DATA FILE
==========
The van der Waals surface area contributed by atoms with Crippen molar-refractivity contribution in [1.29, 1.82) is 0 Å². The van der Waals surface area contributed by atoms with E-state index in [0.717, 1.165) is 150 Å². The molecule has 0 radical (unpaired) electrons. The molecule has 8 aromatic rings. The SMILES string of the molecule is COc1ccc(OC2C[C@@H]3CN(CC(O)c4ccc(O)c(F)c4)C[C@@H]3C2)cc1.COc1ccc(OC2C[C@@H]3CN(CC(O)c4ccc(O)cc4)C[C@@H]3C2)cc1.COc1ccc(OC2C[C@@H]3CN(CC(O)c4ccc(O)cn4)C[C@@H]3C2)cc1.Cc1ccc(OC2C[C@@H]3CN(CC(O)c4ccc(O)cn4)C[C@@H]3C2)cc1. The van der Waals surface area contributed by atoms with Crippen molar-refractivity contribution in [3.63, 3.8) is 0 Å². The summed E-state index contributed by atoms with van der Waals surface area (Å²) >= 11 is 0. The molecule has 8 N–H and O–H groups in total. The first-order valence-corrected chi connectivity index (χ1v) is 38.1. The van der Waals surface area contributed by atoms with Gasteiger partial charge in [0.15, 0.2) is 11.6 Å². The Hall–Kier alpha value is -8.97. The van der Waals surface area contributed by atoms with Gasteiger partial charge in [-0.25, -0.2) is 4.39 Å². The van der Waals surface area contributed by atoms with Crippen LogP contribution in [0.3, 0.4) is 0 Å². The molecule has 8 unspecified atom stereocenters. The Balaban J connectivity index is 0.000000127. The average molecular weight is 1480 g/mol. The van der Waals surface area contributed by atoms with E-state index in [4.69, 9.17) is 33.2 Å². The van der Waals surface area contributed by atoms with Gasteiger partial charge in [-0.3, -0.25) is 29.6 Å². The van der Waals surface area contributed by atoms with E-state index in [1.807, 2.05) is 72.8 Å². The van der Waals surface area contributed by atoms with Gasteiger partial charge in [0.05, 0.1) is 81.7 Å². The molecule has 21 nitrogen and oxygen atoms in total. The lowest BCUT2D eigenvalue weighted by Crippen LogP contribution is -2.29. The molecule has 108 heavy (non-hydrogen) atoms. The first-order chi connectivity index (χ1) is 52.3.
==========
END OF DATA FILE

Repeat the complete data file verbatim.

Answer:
The van der Waals surface area contributed by atoms with Crippen molar-refractivity contribution in [1.29, 1.82) is 0 Å². The van der Waals surface area contributed by atoms with E-state index in [0.717, 1.165) is 150 Å². The molecule has 0 radical (unpaired) electrons. The molecule has 8 aromatic rings. The SMILES string of the molecule is COc1ccc(OC2C[C@@H]3CN(CC(O)c4ccc(O)c(F)c4)C[C@@H]3C2)cc1.COc1ccc(OC2C[C@@H]3CN(CC(O)c4ccc(O)cc4)C[C@@H]3C2)cc1.COc1ccc(OC2C[C@@H]3CN(CC(O)c4ccc(O)cn4)C[C@@H]3C2)cc1.Cc1ccc(OC2C[C@@H]3CN(CC(O)c4ccc(O)cn4)C[C@@H]3C2)cc1. The van der Waals surface area contributed by atoms with Crippen molar-refractivity contribution in [3.63, 3.8) is 0 Å². The summed E-state index contributed by atoms with van der Waals surface area (Å²) >= 11 is 0. The molecule has 8 N–H and O–H groups in total. The first-order valence-corrected chi connectivity index (χ1v) is 38.1. The van der Waals surface area contributed by atoms with Gasteiger partial charge in [0.15, 0.2) is 11.6 Å². The Hall–Kier alpha value is -8.97. The van der Waals surface area contributed by atoms with Gasteiger partial charge in [-0.25, -0.2) is 4.39 Å². The van der Waals surface area contributed by atoms with Crippen LogP contribution in [0.3, 0.4) is 0 Å². The molecule has 8 unspecified atom stereocenters. The Balaban J connectivity index is 0.000000127. The average molecular weight is 1480 g/mol. The van der Waals surface area contributed by atoms with E-state index in [4.69, 9.17) is 33.2 Å². The van der Waals surface area contributed by atoms with Gasteiger partial charge in [-0.3, -0.25) is 29.6 Å². The van der Waals surface area contributed by atoms with E-state index in [1.807, 2.05) is 72.8 Å². The van der Waals surface area contributed by atoms with Gasteiger partial charge in [0.05, 0.1) is 81.7 Å². The molecule has 21 nitrogen and oxygen atoms in total. The lowest BCUT2D eigenvalue weighted by Crippen LogP contribution is -2.29. The molecule has 108 heavy (non-hydrogen) atoms. The first-order chi connectivity index (χ1) is 52.3.